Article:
I love founder led businesses.
Aside from the obvious reason that they tend to be my clients, they have certain qualities which are simply not shared by their corporate cousins.
For one thing, they take risks. They have to, because it’s only through such risks that they are able to compete with corporate competitors who have ten times the budgets to play with. This leads them into interesting strategic territory; the provocative and contrarian plays that make them so charismatic. Pretty much every “sexy” brand that anyone talks about is either founder led – or failing that, a recent corporate acquisition cashing in on the credit it built up as an independent.
For another thing, what they do is personal. The company is a direct reflection of the boss themselves. They aren’t simply some MBA-for-hire, who will be working for one of their competitors in 3 years time. They’re invested – in a manner which goes far beyond the financial.
Such considerations make founder led brands palpably different propositions. And frankly, when it comes to the metrics most of us care about, better propositions. I’d rather give my money to them than the latest brand off the GE conveyor belt – and I’d wager you would too.
Still, all that said, they aren’t without their problems.
Whilst being run in a dictatorial fashion supports brave and interesting decision making, it doesn’t exactly furnish a professional or reliable company culture. When an entire business has been built on the instinctive whims of one or two individuals, it can be extremely hard to transition into operational maturity; where decision making can be delegated without losing the magic of the founder’s touch.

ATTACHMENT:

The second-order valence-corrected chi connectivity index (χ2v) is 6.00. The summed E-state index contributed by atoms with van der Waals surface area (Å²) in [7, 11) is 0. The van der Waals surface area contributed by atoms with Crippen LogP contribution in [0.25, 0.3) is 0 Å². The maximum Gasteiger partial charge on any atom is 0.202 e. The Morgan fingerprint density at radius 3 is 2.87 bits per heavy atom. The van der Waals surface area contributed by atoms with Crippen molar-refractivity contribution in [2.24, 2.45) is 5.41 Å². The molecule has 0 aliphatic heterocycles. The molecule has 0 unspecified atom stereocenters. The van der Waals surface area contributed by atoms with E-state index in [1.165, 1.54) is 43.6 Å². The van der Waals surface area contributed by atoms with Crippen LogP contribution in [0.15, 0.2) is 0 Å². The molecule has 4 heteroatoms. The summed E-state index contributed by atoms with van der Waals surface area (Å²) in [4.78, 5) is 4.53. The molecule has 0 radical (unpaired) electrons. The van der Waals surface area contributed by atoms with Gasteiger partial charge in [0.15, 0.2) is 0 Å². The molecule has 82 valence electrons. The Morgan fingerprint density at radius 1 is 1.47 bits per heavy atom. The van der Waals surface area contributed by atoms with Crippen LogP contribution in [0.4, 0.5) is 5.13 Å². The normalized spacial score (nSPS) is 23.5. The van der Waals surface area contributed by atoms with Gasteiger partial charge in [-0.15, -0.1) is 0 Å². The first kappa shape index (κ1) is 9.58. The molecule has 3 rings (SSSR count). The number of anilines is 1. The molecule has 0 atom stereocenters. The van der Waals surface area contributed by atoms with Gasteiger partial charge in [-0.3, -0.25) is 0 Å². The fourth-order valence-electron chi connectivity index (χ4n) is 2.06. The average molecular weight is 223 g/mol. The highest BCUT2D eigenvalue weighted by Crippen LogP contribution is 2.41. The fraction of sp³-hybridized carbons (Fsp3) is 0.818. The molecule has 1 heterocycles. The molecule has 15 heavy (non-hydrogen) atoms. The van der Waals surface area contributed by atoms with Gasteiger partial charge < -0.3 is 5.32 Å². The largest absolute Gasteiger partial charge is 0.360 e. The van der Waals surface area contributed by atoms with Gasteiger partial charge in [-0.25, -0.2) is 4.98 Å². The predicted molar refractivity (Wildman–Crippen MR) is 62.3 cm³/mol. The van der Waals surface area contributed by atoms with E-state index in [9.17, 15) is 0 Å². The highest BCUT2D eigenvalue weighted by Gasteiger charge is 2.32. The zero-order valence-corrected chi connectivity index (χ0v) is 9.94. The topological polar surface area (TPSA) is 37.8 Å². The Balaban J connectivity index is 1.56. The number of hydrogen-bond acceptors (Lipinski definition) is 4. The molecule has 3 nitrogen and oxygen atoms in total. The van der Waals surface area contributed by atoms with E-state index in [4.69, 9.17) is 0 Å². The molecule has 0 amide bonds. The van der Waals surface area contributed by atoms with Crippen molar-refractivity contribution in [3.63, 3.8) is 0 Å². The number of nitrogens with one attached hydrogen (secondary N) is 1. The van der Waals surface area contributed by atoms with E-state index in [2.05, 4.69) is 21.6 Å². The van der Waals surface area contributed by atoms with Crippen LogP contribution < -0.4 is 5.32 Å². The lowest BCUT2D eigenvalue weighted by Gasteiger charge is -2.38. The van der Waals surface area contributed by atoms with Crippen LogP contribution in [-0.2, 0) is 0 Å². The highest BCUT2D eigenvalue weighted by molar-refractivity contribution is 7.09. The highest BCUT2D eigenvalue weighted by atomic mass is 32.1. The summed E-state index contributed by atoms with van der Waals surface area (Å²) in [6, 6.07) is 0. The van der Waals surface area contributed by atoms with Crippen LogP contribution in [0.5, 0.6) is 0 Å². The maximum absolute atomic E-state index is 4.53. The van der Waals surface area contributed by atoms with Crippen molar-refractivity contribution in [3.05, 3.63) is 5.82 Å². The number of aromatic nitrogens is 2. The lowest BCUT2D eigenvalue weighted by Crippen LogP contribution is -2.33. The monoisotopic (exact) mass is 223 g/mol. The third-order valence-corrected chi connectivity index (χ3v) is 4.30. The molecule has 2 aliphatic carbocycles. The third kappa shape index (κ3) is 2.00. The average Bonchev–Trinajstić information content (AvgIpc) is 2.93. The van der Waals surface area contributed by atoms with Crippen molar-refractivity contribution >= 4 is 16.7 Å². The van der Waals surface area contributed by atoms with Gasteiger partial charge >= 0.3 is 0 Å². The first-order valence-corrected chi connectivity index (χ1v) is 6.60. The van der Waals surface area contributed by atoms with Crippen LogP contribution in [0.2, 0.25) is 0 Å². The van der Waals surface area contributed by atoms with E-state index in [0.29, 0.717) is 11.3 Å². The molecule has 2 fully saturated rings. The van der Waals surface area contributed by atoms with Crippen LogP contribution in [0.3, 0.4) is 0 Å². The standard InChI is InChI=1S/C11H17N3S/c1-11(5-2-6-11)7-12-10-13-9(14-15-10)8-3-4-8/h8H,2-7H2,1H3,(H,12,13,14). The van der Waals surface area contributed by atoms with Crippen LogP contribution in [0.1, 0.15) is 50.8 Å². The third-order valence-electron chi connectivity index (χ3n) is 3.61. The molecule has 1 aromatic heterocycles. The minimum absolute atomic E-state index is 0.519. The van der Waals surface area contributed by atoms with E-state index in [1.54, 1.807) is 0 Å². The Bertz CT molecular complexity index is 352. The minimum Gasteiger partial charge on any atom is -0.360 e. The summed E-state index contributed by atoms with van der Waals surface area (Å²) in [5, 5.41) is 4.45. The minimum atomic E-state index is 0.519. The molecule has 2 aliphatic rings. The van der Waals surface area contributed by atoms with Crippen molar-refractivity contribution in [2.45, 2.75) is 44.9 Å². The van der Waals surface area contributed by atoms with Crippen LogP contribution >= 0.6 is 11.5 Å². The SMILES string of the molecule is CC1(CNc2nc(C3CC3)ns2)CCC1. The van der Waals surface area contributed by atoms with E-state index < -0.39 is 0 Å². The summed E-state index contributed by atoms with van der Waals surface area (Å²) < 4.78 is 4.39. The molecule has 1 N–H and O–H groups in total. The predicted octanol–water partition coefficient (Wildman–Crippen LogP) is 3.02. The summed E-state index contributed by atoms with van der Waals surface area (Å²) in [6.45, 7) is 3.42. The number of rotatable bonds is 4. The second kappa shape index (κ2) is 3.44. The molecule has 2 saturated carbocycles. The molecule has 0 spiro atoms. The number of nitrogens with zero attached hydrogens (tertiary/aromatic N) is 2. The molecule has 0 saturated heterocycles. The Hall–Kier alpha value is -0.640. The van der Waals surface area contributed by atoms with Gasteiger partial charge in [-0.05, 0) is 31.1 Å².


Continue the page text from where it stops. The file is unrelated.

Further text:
One of the best examples of this struggle could be seen in the spectacular rise and fall of American Apparel under the leadership of Dov Charney.
In a nutshell Charney was kind of like the Steve Jobs of the clothing industry: combining genius-level taste and instincts with a reputation of being difficult to work with (which in Charney’s case may be something of an understatement).
After guiding the company to the fastest American retail roll-out in history, and becoming the largest t-shirt manufacturer in the country, Charney was forced out by the board for conduct that “repeatedly put himself in a position to be sued by numerous former employees for claims that include harassment, discrimination and assault.”
Following his dismissal the brand promptly collapsed, filing for bankruptcy a couple of years later. Perhaps trying to purge his legacy, the new corporate leadership had made a number of “un-Charney-esque” strategic decisions, missing the obvious point it was the Charney-esque that had made the business click in the first place. Without this, it had no right to exist.
The story here is not that of Charney’s legendary impropriety (though naturally that drew the eye and the headlines). No, it is of the company’s inability to professionalise with Charney at the helm, and its inability to function when his instincts were removed from the picture.
Put simply American Apparel – like many others before and since – was never able to codify their founder’s instincts into a strategy that others would be able to run with and replicate.